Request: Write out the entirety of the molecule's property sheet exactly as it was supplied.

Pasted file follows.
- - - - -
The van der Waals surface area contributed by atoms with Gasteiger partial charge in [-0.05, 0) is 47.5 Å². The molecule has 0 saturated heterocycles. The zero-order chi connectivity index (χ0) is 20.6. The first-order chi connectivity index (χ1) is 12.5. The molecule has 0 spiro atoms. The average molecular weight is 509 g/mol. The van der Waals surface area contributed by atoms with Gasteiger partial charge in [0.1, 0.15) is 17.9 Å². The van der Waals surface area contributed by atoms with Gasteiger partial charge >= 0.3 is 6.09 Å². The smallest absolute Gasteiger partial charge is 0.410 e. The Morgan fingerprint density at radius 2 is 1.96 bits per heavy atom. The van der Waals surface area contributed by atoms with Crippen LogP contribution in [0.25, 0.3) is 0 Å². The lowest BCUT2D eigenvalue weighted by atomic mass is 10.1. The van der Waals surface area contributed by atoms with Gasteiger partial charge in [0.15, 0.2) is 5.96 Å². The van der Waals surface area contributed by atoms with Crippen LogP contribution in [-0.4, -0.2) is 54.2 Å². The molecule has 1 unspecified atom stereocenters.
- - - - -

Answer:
The van der Waals surface area contributed by atoms with Gasteiger partial charge in [-0.05, 0) is 47.5 Å². The molecule has 0 saturated heterocycles. The zero-order chi connectivity index (χ0) is 20.6. The first-order chi connectivity index (χ1) is 12.5. The molecule has 0 spiro atoms. The average molecular weight is 509 g/mol. The van der Waals surface area contributed by atoms with Gasteiger partial charge in [0.1, 0.15) is 17.9 Å². The van der Waals surface area contributed by atoms with Gasteiger partial charge >= 0.3 is 6.09 Å². The smallest absolute Gasteiger partial charge is 0.410 e. The Morgan fingerprint density at radius 2 is 1.96 bits per heavy atom. The van der Waals surface area contributed by atoms with Crippen LogP contribution in [0.25, 0.3) is 0 Å². The lowest BCUT2D eigenvalue weighted by atomic mass is 10.1. The van der Waals surface area contributed by atoms with Gasteiger partial charge in [0.15, 0.2) is 5.96 Å². The van der Waals surface area contributed by atoms with Crippen LogP contribution in [-0.4, -0.2) is 54.2 Å². The molecule has 1 unspecified atom stereocenters.